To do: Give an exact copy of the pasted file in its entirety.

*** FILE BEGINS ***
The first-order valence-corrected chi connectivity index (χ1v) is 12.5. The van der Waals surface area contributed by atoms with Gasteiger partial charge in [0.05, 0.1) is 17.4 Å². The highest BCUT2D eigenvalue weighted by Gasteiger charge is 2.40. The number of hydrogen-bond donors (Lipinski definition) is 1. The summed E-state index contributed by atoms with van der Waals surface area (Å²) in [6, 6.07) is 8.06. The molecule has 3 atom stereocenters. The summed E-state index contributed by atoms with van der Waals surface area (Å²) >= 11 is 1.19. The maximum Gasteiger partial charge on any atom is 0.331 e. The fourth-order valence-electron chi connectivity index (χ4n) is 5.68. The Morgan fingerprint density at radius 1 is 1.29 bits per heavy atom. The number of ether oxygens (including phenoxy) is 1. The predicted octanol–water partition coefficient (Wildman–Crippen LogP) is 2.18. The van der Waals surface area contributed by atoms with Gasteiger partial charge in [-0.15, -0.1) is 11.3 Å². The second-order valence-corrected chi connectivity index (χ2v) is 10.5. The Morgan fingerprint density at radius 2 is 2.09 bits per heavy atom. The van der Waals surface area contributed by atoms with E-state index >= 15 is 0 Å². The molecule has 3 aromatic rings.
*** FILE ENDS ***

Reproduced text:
The first-order valence-corrected chi connectivity index (χ1v) is 12.5. The van der Waals surface area contributed by atoms with Gasteiger partial charge in [0.05, 0.1) is 17.4 Å². The highest BCUT2D eigenvalue weighted by Gasteiger charge is 2.40. The number of hydrogen-bond donors (Lipinski definition) is 1. The summed E-state index contributed by atoms with van der Waals surface area (Å²) in [6, 6.07) is 8.06. The molecule has 3 atom stereocenters. The summed E-state index contributed by atoms with van der Waals surface area (Å²) >= 11 is 1.19. The maximum Gasteiger partial charge on any atom is 0.331 e. The fourth-order valence-electron chi connectivity index (χ4n) is 5.68. The Morgan fingerprint density at radius 1 is 1.29 bits per heavy atom. The number of ether oxygens (including phenoxy) is 1. The predicted octanol–water partition coefficient (Wildman–Crippen LogP) is 2.18. The van der Waals surface area contributed by atoms with Gasteiger partial charge in [-0.15, -0.1) is 11.3 Å². The second-order valence-corrected chi connectivity index (χ2v) is 10.5. The Morgan fingerprint density at radius 2 is 2.09 bits per heavy atom. The van der Waals surface area contributed by atoms with E-state index >= 15 is 0 Å². The molecule has 3 aromatic rings.